Writing and Deploying a Chef PostgreSQL Cookbook

Hands-On Lab


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Keith Thompson

DevOps Training Architect II in Content





The core unit of Chef configuration is the cookbook. In this activity, the student will write a cookbook to install and configure PostgreSQL 9.6. After writing the cookbook it will be stored on the Chef Server and run on a managed node. This process encompasses the primary workflow used with Chef and is a great start to learning Chef.

What are Hands-On Labs?

Hands-On Labs are scenario-based learning environments where learners can practice without consequences. Don't compromise a system or waste money on expensive downloads. Practice real-world skills without the real-world risk, no assembly required.

Writing and Deploying a Chef PostgreSQL Cookbook

The Scenario

As the first step of our organization's migration to Chef-managed infrastructure, we've decided to write the configuration for our PostgreSQL database server first. For the time being, we're only concerned with installing PostgreSQL, initializing the database, and enabling PostgreSQL to start on boot. We have a workstation server set up to for development purposes, and we've already registered a node with our Chef Server. After we've written our cookbook, we need to push it to the Chef Server, and run it on the node.

On the workstation, we already have a chef-repo where we can begin working on the cookbook, and connect to the Chef Server. In case we run into something we're not familiar with, as far as the resources required to write this cookbook, we ought to have the Chef documentation open handy as we go.

Logging in

On the lab overview page, we'll see three EC2 instances: a Chef server ( we'll call it chef), a workstation (we'll call it worker) and a node (we'll call it node). The shell prompts in this lab guide will reflect which one we're running commands in at the moment.

Create a postgres Cookbook, and Add It to the database-1 run-list

We should create a postgresql cookbook that will hold onto the PostgreSQL configuration policy. After the cookbook is created, we need to push it to the Chef Server and add it to the database-1 node's run-list.

Remember that the cookbook needs to do the following:

  • Install PostgreSQL Server 9.6
  • Initialize the database
  • Start the PostgreSQL service

To install PostgreSQL 9.6 we'll likely want to to use the official PostgreSQL YUM repository.

Generating the Cookbook

After logging into node, we can get into the provided Chef repository right away, with cd chef-repo. Once we're in there, we can start building our cookbook:

cloud_user@node]$ chef generate cookbook cookbooks/postgres

Now let's create a spot to store the PostgreSQL install file, then get into it:

cloud_user@node]$ mkdir -p cookbooks/postgres/files/default
cloud_user@node]$ cd cookbooks/postgres/files/default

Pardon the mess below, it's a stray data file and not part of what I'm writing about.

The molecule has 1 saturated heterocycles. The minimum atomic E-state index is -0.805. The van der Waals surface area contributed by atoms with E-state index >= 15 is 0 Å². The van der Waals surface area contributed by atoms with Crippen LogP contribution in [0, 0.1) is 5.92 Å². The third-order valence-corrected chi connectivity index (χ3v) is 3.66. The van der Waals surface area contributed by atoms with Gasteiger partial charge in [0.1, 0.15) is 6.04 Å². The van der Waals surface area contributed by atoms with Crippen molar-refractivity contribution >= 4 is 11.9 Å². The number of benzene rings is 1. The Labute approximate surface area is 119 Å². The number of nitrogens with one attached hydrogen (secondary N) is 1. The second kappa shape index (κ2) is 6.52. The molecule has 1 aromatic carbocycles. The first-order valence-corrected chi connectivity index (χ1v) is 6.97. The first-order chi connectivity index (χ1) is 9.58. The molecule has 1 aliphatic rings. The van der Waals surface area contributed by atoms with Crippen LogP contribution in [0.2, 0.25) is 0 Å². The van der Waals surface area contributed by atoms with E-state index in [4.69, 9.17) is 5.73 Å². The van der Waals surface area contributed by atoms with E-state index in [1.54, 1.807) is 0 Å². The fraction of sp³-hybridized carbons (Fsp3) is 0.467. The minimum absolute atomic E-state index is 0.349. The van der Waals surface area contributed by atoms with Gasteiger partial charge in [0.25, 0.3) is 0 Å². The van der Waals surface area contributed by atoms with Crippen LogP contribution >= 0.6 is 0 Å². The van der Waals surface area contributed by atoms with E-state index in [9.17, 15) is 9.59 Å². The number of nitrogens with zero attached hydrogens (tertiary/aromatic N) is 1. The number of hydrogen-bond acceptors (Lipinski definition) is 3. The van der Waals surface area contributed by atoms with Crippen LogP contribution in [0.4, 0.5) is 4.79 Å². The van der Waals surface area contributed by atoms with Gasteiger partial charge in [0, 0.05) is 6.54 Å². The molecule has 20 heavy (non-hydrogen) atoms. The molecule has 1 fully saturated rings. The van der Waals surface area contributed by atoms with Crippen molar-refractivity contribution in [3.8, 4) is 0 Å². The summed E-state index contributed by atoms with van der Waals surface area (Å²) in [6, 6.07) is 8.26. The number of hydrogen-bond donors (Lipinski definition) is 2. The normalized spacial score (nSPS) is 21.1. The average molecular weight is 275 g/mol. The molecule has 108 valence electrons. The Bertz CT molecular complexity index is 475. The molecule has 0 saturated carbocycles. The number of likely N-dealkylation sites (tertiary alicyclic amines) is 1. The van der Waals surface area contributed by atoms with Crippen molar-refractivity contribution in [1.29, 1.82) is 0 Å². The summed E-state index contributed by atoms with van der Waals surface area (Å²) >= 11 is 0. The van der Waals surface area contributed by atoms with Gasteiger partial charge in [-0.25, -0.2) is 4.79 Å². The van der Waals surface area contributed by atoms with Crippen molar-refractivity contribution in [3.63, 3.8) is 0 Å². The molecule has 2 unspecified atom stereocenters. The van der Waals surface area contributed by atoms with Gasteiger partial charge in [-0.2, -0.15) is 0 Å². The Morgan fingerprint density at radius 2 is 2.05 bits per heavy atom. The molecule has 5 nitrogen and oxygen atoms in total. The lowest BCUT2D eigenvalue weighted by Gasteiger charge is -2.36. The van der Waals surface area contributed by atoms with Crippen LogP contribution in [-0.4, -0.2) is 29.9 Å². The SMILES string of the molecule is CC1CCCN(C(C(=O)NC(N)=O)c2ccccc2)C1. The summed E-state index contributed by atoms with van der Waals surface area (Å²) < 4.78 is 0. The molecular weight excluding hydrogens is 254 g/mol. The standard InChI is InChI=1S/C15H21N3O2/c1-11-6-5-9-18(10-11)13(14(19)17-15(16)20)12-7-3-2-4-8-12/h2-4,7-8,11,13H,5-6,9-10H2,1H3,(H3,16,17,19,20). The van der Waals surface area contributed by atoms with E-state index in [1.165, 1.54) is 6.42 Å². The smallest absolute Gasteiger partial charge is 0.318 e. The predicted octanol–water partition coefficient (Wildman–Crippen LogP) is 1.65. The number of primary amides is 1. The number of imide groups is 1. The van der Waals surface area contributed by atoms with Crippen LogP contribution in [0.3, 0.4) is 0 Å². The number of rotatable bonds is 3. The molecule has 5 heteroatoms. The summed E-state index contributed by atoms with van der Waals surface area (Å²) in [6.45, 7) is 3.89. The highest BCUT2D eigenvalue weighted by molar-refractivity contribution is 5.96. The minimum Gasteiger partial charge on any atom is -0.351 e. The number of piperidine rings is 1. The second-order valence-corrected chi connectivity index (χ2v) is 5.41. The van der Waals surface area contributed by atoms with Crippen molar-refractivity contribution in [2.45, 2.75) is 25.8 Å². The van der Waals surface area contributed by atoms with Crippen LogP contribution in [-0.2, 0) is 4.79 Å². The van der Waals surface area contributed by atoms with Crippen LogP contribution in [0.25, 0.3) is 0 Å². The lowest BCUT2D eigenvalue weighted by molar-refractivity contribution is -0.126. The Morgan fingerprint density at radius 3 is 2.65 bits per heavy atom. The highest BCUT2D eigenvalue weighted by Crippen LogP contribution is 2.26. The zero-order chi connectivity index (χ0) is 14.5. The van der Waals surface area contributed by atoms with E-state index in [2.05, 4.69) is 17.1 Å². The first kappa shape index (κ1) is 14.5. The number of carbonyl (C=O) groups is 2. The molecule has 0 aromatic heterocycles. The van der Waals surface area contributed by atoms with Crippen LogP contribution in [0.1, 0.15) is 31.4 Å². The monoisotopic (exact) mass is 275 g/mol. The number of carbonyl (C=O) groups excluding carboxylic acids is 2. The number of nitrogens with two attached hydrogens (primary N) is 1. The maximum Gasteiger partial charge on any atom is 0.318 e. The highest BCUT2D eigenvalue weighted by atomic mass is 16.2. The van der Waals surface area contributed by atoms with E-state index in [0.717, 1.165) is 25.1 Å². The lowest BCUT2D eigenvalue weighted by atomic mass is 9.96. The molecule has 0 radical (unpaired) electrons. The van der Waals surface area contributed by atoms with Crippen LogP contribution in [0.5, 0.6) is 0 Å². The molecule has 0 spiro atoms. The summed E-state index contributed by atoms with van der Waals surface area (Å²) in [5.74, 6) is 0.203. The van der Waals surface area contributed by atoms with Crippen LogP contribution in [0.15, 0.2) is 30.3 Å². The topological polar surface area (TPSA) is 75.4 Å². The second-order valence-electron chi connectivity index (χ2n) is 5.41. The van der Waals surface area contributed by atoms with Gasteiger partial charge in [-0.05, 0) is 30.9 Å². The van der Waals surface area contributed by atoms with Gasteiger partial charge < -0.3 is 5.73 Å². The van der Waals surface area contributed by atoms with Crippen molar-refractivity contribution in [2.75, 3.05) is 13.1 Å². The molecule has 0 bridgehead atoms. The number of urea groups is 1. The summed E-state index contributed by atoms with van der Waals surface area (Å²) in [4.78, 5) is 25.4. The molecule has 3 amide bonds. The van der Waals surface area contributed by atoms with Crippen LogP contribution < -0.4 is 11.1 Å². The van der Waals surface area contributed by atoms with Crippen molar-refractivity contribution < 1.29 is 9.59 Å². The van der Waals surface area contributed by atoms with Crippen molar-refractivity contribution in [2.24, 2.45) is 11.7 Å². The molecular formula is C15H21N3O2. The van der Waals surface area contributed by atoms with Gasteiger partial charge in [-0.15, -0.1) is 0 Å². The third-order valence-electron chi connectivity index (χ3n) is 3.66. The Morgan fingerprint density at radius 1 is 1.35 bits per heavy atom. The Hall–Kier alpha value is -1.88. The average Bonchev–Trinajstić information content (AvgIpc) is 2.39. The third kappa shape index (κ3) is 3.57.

And now we can pull the installer down so that we have a local copy:

cloud_user@node]$ curl -O https://download.postgresql.org/pub/repos/yum/9.6/redhat/rhel-7-x86_64/pgdg-centos96-9.6-3.noarch.rpm

Writing Our Recipe

Once we get back into our repo's base (cd ~/chef-repo) we'll start on the recipe. Edit the file ./cookbooks/postgres/recipes/default.rb with whichever text editor you like. When we're done, the file should read like this (after our additions, and once we've removed the comments that were sitting in there already):

cookbook_file "/opt/pgdg-centos96-9.6-3.noarch.rpm" do
  source "pgdg-centos96-9.6-3.noarch.rpm"

package "pgdg-centos96-9.6-3.noarch.rpm" do
  source "/opt/pgdg-centos96-9.6-3.noarch.rpm"

package "postgresql96-server"
package "postgresql96-contrib"

execute "initdb" do
  command "/usr/pgsql-9.6/bin/postgresql96-setup initdb"
  not_if 'test "$(ls -A /var/lib/pgsql/9.6/data/)"'
#  not_if { Dir.exists?("/var/lib/pgsql/9.6/data/") && !Dir.empty?('/var/lib/pgsql/9.6/data/') }

service "postgresql-9.6" do
  action [:enable, :start]

Note the two not_if statements in there. We only need one, depending on whether or not we want a Bash or a Ruby approach to checking for PostGreSQL's existence. We can comment out whichever one we don't want.

Loading Our Cookbook

If we run this:

cloud_user@node]$ knife upload cookbooks/postgres

and then this:

cloud_user@node]$ knife node list

we'll see our database-1 node running. Now, we can add our recipe to the run-list, and then load the cookbook:

cloud_user@node]$ knife node run_list add database-1 'recipe[postgres]'
cloud_user@node]$ knife ssh 'name:database-1' 'sudo chef-client'

Are We Done?

Well, we're not quite finished yet. If we load our cookbook again, we don't want the database initializing. Remember, we put a not_if statement in the recipe so that it would only happen once, ever. So let's run this again and check:

cloud_user@node]$ knife ssh 'name:database-1' 'sudo chef-client'

It should run a lot faster this time. If we read the command's output, we'll see that execute[initdb] was skipped. We'll also notice that the postgresql-9.6 service was started when we loaded the cookbook.


We had three tasks to accomplish with this recipe; get PostgreSQL Server 9.6 installed and running, make it start on boot, and initialize the database. We did it all. Congratulations!